[0010] Typical VCSEL light sources have, however, only a modest output power. To increase the attainable output power and to restrict a laser to oscillate in its fundamental mode, U.S. Pat. No. 5,838,715 describes a special resonator cavity form for a VCSEL layer structure.

[0011] However, the drawback of a procedure of this kind is, inter alia, the expensive manufacturing.

[0012] In this connection, it is worth mentioning that it is also known from the literature that light from a plurality of emitter diodes is combined to generate an intensive light beam using imaging optics. For example, U.S. Pat. 5,793,783 describes how light from a plurality of light sources or subarrays of light sources in one array is converged into an overlapping focus.

[0013] In addition, it is established from the literature, for example, from U.S. Pat. No. 5,477,259, that an array of light sources can be combined from individual modules of subarrays. Typically, this constitutes a row, thus, one-dimensionally configured laser diodes, which are fixed side-by-side on a mounting element, resulting in a two-dimensional array of light sources.

[0014] There are usually two classes of image-recording methods for recording images on a printing form using a one- or two-dimensional array of imaging spots. The first class is based on a dense arrangement of imaging spots of the image-recording light sources. In other words: The spacing among the image-recording points corresponds to the spacing among the printing dots to be set. The two-dimensional printing form to be recorded on is then covered in a translatory movement in the two linearly independent directions defining the surface. The second class of image-recording methods is distinguished by the spacing among the imaging spots being greater than the spacing among the adjacent printing dots to be set. Therefore, a complete recording of images on the two-dimensional printing form requires that the imaging spots of one specific imaging step come to rest between imaging spots of an imaging step that preceded in time. Methods of this kind are also called interleaving methods. U.S. Pat. No. 4,900,130 is cited here as an example of such an interleaving method. This document discusses both a one-dimensional as well as a two-dimensional method for interleaving raster scan lines for a one- and/or two-dimensional array of light sources, whose imaging spots are situated on a recording medium at a larger spatial interval than adjacent printing dots.

SUMMARY OF THE INVENTION

[0015] An object of the present invention is, therefore, to create a device for recording images on a printing form which is able to record using a multiplicity of image-recording channels and whose light exhibits advantageous beam properties, and/or whose focal points are able to be generated using simple optics. It is additionally or alternatively intended to achieve a long system service life and to render possible inexpensive repairs, in the event of partial failures.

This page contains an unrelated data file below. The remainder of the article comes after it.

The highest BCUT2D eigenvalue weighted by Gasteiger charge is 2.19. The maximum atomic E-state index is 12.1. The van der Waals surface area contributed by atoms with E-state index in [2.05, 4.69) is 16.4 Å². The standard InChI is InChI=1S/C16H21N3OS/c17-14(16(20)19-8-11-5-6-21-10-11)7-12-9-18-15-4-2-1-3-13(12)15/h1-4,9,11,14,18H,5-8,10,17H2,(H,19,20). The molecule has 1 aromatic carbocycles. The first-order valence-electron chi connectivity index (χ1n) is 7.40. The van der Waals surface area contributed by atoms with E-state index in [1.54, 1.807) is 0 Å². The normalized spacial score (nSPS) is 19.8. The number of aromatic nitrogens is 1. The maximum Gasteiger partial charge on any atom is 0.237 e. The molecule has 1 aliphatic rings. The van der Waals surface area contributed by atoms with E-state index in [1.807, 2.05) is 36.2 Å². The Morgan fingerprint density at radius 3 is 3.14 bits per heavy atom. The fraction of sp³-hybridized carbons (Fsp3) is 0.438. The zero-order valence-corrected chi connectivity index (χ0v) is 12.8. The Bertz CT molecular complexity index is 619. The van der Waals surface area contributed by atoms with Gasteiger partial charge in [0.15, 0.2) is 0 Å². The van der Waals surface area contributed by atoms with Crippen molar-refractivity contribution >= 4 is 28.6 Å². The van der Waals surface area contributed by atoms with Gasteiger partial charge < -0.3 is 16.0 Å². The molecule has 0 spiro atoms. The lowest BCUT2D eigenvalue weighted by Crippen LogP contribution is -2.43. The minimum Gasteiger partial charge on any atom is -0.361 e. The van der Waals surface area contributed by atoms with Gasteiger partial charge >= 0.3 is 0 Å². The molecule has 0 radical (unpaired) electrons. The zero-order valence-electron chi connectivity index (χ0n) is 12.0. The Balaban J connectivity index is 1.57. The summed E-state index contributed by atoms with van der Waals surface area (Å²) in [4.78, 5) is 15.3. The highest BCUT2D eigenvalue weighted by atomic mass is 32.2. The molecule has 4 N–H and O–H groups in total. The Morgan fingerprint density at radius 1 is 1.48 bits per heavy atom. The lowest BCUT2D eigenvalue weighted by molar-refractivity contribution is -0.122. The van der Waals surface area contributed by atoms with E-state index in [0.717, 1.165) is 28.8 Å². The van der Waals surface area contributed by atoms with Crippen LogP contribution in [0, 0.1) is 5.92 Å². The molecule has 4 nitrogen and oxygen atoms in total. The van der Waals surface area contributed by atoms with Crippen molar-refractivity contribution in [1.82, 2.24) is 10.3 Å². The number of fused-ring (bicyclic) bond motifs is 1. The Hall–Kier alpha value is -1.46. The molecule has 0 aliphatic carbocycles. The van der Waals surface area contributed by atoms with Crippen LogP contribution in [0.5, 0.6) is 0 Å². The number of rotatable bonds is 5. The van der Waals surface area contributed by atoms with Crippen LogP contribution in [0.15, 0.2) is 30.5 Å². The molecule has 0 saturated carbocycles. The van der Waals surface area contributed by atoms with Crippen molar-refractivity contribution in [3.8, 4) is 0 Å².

[0016] The present invention provides a device for recording images on a printing form (16), including an array (10) of light sources (12) and an imaging optics (14) for generating (nm) imaging spots (18) on the printing form (16), n>1 and m>=1 being natural numbers. The array (10) of light sources (12) includes an array of (rs) VCSEL light sources (12), of which at least two VCSEL light sources (12) are controllable independently of one another, r>=n and s>=m being natural numbers.

[0017] The device according to the present invention for recording images on a printing form thus has an array of light sources and imaging optics for generating (nm) imaging spots on the printing form, n>l and m>=l being natural numbers. A distinguishing feature of the device is that the array of light sources includes an array of (rs) VCSEL light sources, of which at least two VCSEL light sources are controllable independently of one another, r>=n and s>=m and r and s being natural numbers. Surface-emitting diode lasers (VCSEL) have advantageous beam properties. Because of the extended emitter surface, the radiation is emitted at a small angle of divergence. The beam quality and the shape of the emitted beam are substantially determined by the size of the outcoupling facet. Through selection of a specific size, a VCSEL generates radiation in the fundamental mode of the resonator cavity (Gaussian beam), which is especially advantageous for recording images on a printing plate due to the substantial depth of focus. In contrast to edge-emitting lasers, beam diameters and divergence angles are the same in the linearly independent directions defining the beam diameter, so that a collimation and a focusing may be achieved using relatively simple optical elements (fewer asymmetrical and/or aspherical elements), in the form of micro-lens arrays as well. A suitable contacting of the individual VCSELs in the array ensures that the individual lasers are able to be controlled separately and independently of one another, making it possible to vary the light intensity in the image-recording channels assigned to the VCSEL light sources.